Johnson's resumé includes experience in the retail and hospitality sector, while McComas counts experience with Fischer & Co., CB Richard Ellis and the FedEx real estate team on his resumé. He is one of the professionals serving in a support role on the Memphis project.
   "The PILOT program was designed precisely for projects such as the ServiceMaster HQ," McComas says. "Our president and CEO, our Group and Company presidents, and our senior vice presidents of finance, tax, legal, HR, special counsel and real estate brokerage professionals worked on a team coordinated by the vice president of real estate, Frank Betancourt [also an IAMC member]. Our approach was to first understand intimately our internal costs associated with our alternatives, secure input and buy- in from all members of executive management, structure our PILOT application uniquely for the alternatives of this project and then discuss the impact of the project with governmental authorities at the state, county, city, and city council levels. A mutual understanding of the impact of this project was developed and the PILOT application was approved."
   Barbara Connolly, the company's director of state and local tax, sits on the board of the Council on State Taxation. Asked to describe her role in site selection at ServiceMaster, McComas says, "the tax consequence associated with site selection such as that for the corporate HQ is a critical consideration, and Barb has been a team leader overseeing this area of interest. She has done a superb job of analyzing the potential impact of multiple sites on future taxes. ServiceMaster is a good corporate citizen and only sought to offset some of the high cost associated with relocation of our corporate HQ. She had done a good job of educating both politicians and the public that PILOTs are not a tax giveaway. If our HQ stayed in Chicago, we would continue to pay tax in Chicago and to the state of Illinois. These are not taxes that Memphis, Shelby County or Tennessee would have ever seen. All the PILOT really does is offset enough of our cost that our larger mission of executive management is better served with the headquarters being in Memphis along with company operations."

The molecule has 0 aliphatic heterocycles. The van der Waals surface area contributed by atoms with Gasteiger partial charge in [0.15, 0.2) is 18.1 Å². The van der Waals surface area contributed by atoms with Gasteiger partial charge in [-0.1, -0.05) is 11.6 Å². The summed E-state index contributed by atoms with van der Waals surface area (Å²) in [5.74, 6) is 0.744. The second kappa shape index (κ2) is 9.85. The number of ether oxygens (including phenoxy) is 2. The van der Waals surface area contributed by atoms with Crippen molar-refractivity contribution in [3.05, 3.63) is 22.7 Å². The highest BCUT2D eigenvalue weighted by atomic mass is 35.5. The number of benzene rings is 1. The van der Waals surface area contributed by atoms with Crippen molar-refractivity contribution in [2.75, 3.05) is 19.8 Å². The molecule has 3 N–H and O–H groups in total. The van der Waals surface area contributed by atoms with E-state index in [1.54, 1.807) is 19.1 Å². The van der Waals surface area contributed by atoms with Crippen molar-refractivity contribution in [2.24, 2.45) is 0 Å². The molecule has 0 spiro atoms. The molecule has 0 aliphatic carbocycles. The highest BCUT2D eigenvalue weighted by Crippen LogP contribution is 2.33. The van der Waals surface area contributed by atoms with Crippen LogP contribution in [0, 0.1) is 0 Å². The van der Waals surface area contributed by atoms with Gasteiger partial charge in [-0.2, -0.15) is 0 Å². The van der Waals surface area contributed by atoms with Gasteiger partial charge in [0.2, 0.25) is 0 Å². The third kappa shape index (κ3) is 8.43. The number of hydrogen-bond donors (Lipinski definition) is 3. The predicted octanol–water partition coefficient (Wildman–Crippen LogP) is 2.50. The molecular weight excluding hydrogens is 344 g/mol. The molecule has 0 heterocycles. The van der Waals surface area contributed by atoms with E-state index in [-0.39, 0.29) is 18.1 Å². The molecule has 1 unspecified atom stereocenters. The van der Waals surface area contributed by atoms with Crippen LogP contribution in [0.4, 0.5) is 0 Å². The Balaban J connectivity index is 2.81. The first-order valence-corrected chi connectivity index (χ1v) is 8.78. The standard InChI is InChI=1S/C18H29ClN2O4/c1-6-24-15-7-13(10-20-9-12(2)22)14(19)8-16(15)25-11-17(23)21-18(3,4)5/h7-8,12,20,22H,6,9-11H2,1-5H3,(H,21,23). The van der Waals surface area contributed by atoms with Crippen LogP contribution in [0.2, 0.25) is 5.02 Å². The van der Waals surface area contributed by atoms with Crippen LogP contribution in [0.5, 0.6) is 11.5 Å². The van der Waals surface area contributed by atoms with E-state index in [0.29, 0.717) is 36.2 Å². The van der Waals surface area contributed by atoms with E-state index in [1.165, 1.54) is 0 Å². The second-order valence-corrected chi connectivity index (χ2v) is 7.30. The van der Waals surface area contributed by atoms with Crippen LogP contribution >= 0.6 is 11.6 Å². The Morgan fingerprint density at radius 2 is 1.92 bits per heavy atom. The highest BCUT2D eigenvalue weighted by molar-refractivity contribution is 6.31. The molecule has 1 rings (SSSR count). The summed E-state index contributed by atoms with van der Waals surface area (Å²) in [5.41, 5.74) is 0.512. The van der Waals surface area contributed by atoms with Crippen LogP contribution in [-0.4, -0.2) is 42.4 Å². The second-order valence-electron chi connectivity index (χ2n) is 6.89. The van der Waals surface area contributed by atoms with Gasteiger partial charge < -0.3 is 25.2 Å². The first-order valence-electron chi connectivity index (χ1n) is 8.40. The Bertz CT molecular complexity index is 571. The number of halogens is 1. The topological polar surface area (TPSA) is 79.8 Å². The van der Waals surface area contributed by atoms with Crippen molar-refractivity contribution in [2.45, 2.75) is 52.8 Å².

How Things Work
   ServiceMaster used to handle its real estate on a sporadic basis through a service provider, with most transactions being handled at the field level by a manager. There was an administrative function, but no centralized plan of attack.
   That changed five years ago when Johnson and Betancourt came on board. Their immediate goals were to centralize processes, negotiate the business and standardize and negotiate the contracts. One early challenge was getting things going earlier than the typical "month or two before the end of the term," says Johnson.
   "We're now nine to 10 months out on a standard procedure," he says. "I survey them all to see if there are more difficult markets – in some cases, we need to start 18 to 24 months before the end of their terms."
   On the technology side, McComas says the database and project management systems developed by Johnson and Betancourt "have been continuously modified to streamline our jobs. Lease administrators and project managers have provided practical feedback which has been heard and incorporated beautifully. The system meets our needs far better than any canned or custom system I have seen or utilized."
   "It's a direct result of Frank and my different experiences at the companies we've worked at," says Johnson of the Axcess- platform system. "To track existing leases and transactions, I'd say we rival anybody. It doesn't have high octane, but we don't need it." However, the company is constantly benchmarking against everybody else – one of the reasons all four belong to IAMC.
   The second issue was providing the type of support that would fit in with operations. Managers used to doing their own transactions were now confronted with a full- service provider. But confrontation was minimal and buy- in was nearly universal.
   "One thing Frank and Lane did was offer the services on a voluntary basis instead of mandatory," says McComas. "When you make it mandatory, it seems to build a natural resentment. The way they presented it was a support service to buy into or not, and let us demonstrate our value. Because of that, the relationship between the field and the real estate department is just excellent."
   "We haven't had to go begging for business," adds Johnson. "Word of mouth is our best educator. We take this monkey off their backs, negotiate, get the approvals, and it's truly a night and day difference from whence they came. We're to a point now that very little goes on out there that doesn't have our involvement."
   Part of the buy- in is what McComas calls the very open atmosphere at the company.
   "Shannon knows the CFO at ChemLawn, knows all the divisional VPs and has known them for a long time," he says of Johnston, who oversees the ChemLawn division. "Rob knows all of them across all the companies, and I've gotten to know all the Terminix folks. We're allowed to communicate with who we need to – I have worked in places where the boss wouldn't let me send an e- mail over his head. That can be difficult."